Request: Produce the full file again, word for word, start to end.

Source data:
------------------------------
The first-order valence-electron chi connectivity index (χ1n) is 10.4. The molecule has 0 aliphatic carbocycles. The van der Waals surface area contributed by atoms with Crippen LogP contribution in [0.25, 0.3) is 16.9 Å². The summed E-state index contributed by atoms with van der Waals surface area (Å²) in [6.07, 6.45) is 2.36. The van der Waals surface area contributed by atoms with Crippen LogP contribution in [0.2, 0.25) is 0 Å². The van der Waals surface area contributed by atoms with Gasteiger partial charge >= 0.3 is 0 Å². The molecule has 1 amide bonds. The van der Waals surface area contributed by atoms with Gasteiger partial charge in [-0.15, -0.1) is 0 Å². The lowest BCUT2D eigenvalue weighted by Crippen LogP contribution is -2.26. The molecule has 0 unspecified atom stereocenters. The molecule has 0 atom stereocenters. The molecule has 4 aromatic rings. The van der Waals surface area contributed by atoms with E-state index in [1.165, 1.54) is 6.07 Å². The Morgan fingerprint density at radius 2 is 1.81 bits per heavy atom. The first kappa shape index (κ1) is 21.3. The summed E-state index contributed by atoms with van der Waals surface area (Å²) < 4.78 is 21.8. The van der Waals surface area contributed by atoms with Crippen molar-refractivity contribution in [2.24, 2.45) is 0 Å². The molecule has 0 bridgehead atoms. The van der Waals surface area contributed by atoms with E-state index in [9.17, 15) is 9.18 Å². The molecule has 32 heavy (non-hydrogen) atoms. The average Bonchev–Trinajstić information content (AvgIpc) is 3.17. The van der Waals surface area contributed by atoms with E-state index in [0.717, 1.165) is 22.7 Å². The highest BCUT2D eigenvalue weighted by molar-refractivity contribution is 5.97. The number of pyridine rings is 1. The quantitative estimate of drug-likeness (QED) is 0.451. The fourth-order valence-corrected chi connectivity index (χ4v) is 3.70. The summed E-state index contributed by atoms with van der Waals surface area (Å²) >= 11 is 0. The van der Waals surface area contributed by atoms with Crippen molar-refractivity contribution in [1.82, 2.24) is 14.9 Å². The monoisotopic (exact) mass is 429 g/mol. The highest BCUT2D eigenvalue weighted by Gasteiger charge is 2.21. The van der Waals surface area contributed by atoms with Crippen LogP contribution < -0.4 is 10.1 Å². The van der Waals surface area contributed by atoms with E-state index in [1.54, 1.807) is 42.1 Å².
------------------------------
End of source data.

The first-order valence-electron chi connectivity index (χ1n) is 10.4. The molecule has 0 aliphatic carbocycles. The van der Waals surface area contributed by atoms with Crippen LogP contribution in [0.25, 0.3) is 16.9 Å². The summed E-state index contributed by atoms with van der Waals surface area (Å²) in [6.07, 6.45) is 2.36. The van der Waals surface area contributed by atoms with Crippen LogP contribution in [0.2, 0.25) is 0 Å². The van der Waals surface area contributed by atoms with Gasteiger partial charge >= 0.3 is 0 Å². The molecule has 1 amide bonds. The van der Waals surface area contributed by atoms with Gasteiger partial charge in [-0.15, -0.1) is 0 Å². The lowest BCUT2D eigenvalue weighted by Crippen LogP contribution is -2.26. The molecule has 0 unspecified atom stereocenters. The molecule has 0 atom stereocenters. The molecule has 4 aromatic rings. The van der Waals surface area contributed by atoms with E-state index in [1.165, 1.54) is 6.07 Å². The Morgan fingerprint density at radius 2 is 1.81 bits per heavy atom. The first kappa shape index (κ1) is 21.3. The summed E-state index contributed by atoms with van der Waals surface area (Å²) < 4.78 is 21.8. The van der Waals surface area contributed by atoms with Crippen molar-refractivity contribution in [2.24, 2.45) is 0 Å². The molecule has 0 bridgehead atoms. The van der Waals surface area contributed by atoms with E-state index in [9.17, 15) is 9.18 Å². The molecule has 32 heavy (non-hydrogen) atoms. The average Bonchev–Trinajstić information content (AvgIpc) is 3.17. The van der Waals surface area contributed by atoms with E-state index in [0.717, 1.165) is 22.7 Å². The highest BCUT2D eigenvalue weighted by molar-refractivity contribution is 5.97. The number of pyridine rings is 1. The quantitative estimate of drug-likeness (QED) is 0.451. The fourth-order valence-corrected chi connectivity index (χ4v) is 3.70. The summed E-state index contributed by atoms with van der Waals surface area (Å²) >= 11 is 0. The van der Waals surface area contributed by atoms with Crippen molar-refractivity contribution in [1.82, 2.24) is 14.9 Å². The monoisotopic (exact) mass is 429 g/mol. The highest BCUT2D eigenvalue weighted by Gasteiger charge is 2.21. The van der Waals surface area contributed by atoms with Crippen LogP contribution < -0.4 is 10.1 Å². The van der Waals surface area contributed by atoms with E-state index in [1.54, 1.807) is 42.1 Å².